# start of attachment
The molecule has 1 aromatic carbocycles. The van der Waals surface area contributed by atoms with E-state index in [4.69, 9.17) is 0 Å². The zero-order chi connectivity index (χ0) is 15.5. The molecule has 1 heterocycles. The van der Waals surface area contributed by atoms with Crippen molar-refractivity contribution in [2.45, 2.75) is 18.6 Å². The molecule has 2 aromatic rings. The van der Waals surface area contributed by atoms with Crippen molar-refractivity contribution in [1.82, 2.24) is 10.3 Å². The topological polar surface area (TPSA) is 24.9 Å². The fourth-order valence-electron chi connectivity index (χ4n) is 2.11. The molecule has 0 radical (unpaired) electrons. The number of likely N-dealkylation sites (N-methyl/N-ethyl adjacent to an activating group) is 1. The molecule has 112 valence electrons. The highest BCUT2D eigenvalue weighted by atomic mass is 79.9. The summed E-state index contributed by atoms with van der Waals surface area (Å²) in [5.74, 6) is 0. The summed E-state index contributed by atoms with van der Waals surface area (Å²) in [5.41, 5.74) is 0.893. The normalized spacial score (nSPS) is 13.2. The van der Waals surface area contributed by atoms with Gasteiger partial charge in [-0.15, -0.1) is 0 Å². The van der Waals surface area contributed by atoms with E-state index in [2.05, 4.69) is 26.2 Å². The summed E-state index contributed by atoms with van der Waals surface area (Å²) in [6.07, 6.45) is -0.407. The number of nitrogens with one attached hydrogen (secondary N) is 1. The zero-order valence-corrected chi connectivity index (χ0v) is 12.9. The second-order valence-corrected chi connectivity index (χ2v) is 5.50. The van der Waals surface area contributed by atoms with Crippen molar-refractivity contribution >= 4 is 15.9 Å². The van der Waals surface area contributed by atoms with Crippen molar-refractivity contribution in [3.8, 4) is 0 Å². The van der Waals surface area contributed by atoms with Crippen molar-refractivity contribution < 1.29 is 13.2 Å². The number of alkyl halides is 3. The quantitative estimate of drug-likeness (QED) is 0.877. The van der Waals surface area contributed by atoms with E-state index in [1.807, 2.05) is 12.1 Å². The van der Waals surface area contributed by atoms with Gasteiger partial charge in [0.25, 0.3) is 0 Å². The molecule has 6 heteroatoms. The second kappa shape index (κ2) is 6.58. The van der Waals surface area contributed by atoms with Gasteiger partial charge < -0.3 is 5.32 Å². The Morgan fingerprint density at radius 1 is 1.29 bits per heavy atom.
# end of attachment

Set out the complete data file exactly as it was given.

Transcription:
The molecule has 1 aromatic carbocycles. The van der Waals surface area contributed by atoms with E-state index in [4.69, 9.17) is 0 Å². The zero-order chi connectivity index (χ0) is 15.5. The molecule has 1 heterocycles. The van der Waals surface area contributed by atoms with Crippen molar-refractivity contribution in [2.45, 2.75) is 18.6 Å². The molecule has 2 aromatic rings. The van der Waals surface area contributed by atoms with Crippen molar-refractivity contribution in [1.82, 2.24) is 10.3 Å². The topological polar surface area (TPSA) is 24.9 Å². The fourth-order valence-electron chi connectivity index (χ4n) is 2.11. The molecule has 0 radical (unpaired) electrons. The number of likely N-dealkylation sites (N-methyl/N-ethyl adjacent to an activating group) is 1. The molecule has 112 valence electrons. The highest BCUT2D eigenvalue weighted by atomic mass is 79.9. The summed E-state index contributed by atoms with van der Waals surface area (Å²) in [5.74, 6) is 0. The summed E-state index contributed by atoms with van der Waals surface area (Å²) in [5.41, 5.74) is 0.893. The normalized spacial score (nSPS) is 13.2. The van der Waals surface area contributed by atoms with Gasteiger partial charge in [-0.15, -0.1) is 0 Å². The van der Waals surface area contributed by atoms with E-state index in [2.05, 4.69) is 26.2 Å². The summed E-state index contributed by atoms with van der Waals surface area (Å²) in [6.07, 6.45) is -0.407. The number of nitrogens with one attached hydrogen (secondary N) is 1. The zero-order valence-corrected chi connectivity index (χ0v) is 12.9. The second-order valence-corrected chi connectivity index (χ2v) is 5.50. The van der Waals surface area contributed by atoms with Crippen molar-refractivity contribution >= 4 is 15.9 Å². The van der Waals surface area contributed by atoms with Crippen molar-refractivity contribution in [3.8, 4) is 0 Å². The van der Waals surface area contributed by atoms with Crippen molar-refractivity contribution < 1.29 is 13.2 Å². The number of alkyl halides is 3. The quantitative estimate of drug-likeness (QED) is 0.877. The van der Waals surface area contributed by atoms with E-state index in [1.807, 2.05) is 12.1 Å². The van der Waals surface area contributed by atoms with Gasteiger partial charge in [0.25, 0.3) is 0 Å². The molecule has 6 heteroatoms. The second kappa shape index (κ2) is 6.58. The van der Waals surface area contributed by atoms with Gasteiger partial charge < -0.3 is 5.32 Å². The Morgan fingerprint density at radius 1 is 1.29 bits per heavy atom.